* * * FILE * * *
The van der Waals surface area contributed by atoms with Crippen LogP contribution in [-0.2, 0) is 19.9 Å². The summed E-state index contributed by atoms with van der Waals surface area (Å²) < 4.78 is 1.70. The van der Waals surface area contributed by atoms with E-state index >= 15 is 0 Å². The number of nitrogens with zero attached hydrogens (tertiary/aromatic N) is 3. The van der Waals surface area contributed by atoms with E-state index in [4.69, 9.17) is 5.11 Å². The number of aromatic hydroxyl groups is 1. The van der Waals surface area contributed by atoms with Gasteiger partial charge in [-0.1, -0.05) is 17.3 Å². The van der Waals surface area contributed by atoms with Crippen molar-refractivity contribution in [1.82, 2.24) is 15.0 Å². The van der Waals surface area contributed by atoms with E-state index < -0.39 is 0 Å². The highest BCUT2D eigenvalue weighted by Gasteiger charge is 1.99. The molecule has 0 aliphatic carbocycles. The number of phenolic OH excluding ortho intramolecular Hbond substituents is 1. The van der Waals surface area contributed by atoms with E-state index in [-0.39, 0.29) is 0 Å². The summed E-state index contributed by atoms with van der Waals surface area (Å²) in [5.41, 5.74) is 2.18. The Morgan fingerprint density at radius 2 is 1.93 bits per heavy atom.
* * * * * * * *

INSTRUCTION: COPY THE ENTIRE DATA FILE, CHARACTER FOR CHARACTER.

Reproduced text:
The van der Waals surface area contributed by atoms with Crippen LogP contribution in [-0.2, 0) is 19.9 Å². The summed E-state index contributed by atoms with van der Waals surface area (Å²) < 4.78 is 1.70. The van der Waals surface area contributed by atoms with E-state index >= 15 is 0 Å². The number of nitrogens with zero attached hydrogens (tertiary/aromatic N) is 3. The van der Waals surface area contributed by atoms with E-state index in [4.69, 9.17) is 5.11 Å². The number of aromatic hydroxyl groups is 1. The van der Waals surface area contributed by atoms with Gasteiger partial charge in [-0.1, -0.05) is 17.3 Å². The van der Waals surface area contributed by atoms with Crippen molar-refractivity contribution in [1.82, 2.24) is 15.0 Å². The van der Waals surface area contributed by atoms with E-state index < -0.39 is 0 Å². The highest BCUT2D eigenvalue weighted by Gasteiger charge is 1.99. The molecule has 0 aliphatic carbocycles. The number of phenolic OH excluding ortho intramolecular Hbond substituents is 1. The van der Waals surface area contributed by atoms with E-state index in [-0.39, 0.29) is 0 Å². The summed E-state index contributed by atoms with van der Waals surface area (Å²) in [5.41, 5.74) is 2.18. The Morgan fingerprint density at radius 2 is 1.93 bits per heavy atom.